Customer experience (CX) has become the number one business priority for marketers. The percentage of European B2C marketers considering improving CX as their company’s top business priority has jumped from 26% in 2019 to 46% in 2020. CMOs are fully aware of the importance of customer data to personalize experiences.
The employee data tsunami is less obvious, though.
Expect the lines between employee and customer experiences to blur — as my colleague Dipanjan Chatterjee puts it rightly, “at the center of customer and employee experiences is the brand.” At its simplest, the brand is a mental model of perception and perception shapes expectations. Whether we experience the brand directly or indirectly, the experience resets our perceptions.
This mental model of a brand is unique to each beholder: Employees build models of the brand they work for, and customers build models of the brands they consume, often based on experiences with those same employees.
To understand the importance of the convergence of brand, customer experience, and employee experience (EX), consider what happens when it’s lacking. There are many examples — from United Airlines to Uber — where lack of alignment damaged the brand and the performance of a business.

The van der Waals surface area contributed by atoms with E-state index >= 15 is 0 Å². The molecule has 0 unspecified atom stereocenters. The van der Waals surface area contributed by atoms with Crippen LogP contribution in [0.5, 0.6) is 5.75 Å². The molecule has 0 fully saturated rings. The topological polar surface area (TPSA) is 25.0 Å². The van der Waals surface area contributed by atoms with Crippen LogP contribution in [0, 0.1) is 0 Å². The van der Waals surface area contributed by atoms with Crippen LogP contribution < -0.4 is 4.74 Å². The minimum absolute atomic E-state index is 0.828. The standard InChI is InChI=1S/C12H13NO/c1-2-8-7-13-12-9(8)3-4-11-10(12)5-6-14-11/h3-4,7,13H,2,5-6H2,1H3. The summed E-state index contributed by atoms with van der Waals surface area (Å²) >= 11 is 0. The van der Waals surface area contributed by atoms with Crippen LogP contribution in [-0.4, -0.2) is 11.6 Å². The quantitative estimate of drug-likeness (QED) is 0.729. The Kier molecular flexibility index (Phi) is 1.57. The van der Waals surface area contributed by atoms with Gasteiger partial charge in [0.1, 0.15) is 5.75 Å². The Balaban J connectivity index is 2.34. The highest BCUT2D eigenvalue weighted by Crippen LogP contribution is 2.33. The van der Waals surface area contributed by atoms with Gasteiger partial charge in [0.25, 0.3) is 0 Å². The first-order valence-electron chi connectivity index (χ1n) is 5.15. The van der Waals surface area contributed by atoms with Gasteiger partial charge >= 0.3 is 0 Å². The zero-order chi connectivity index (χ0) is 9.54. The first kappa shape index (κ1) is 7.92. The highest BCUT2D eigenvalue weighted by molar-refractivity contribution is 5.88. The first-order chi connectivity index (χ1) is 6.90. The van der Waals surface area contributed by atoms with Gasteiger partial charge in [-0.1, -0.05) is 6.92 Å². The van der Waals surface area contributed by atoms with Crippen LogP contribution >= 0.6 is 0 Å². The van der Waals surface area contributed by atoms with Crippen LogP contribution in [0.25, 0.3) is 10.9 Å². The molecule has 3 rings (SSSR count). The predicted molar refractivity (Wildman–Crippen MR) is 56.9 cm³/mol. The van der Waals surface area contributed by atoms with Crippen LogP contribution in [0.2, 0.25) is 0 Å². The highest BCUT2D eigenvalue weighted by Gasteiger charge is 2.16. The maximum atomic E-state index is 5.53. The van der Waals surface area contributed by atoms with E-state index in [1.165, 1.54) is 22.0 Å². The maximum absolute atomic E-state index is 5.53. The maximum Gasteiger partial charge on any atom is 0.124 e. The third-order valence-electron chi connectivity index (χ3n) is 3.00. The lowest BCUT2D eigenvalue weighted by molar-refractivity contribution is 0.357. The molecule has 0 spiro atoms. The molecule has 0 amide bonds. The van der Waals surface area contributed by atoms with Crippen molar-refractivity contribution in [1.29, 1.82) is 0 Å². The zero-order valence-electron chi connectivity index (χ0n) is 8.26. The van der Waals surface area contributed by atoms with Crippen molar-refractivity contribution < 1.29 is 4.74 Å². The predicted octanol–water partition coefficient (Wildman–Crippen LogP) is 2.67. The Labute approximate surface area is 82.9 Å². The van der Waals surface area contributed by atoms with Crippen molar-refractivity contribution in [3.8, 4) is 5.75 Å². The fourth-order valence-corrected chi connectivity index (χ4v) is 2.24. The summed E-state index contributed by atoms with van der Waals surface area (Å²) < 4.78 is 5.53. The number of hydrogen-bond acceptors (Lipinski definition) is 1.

On the contrary, alignment between brand, employee, and customer experiences drives business performance.
Our latest European data shows that the correlation between EX, CX, and business performance is even higher than in 2019. In short, the better the employee experience, the more likely you are to attract and retain talent but also the more likely you are to deliver great CX — and great CX means customer loyalty, enrichment, and advocacy, and, therefore, growth.
In the context of the pandemic, consumers and employees strive for meaning more than ever. As a consequence, businesses are overcommunicating their societal responsibility. This is a risky strategy if you don’t already deliver CX basics and if you don’t audit your processes and ecosystem partners. Consumers are more demanding, and social backlash is never far away.
To do this right, you must take a systematic approach to adopting and expressing values and make sure that these values are aligned with your DNA.
The original article by Thomas Husson, vice president and principal analyst at Forrester, is here.
The views and opinions expressed in this article are those of the author and do not necessarily reflect those of HR&DigitalTrends. Image credit: iStockphoto/AdrianHancu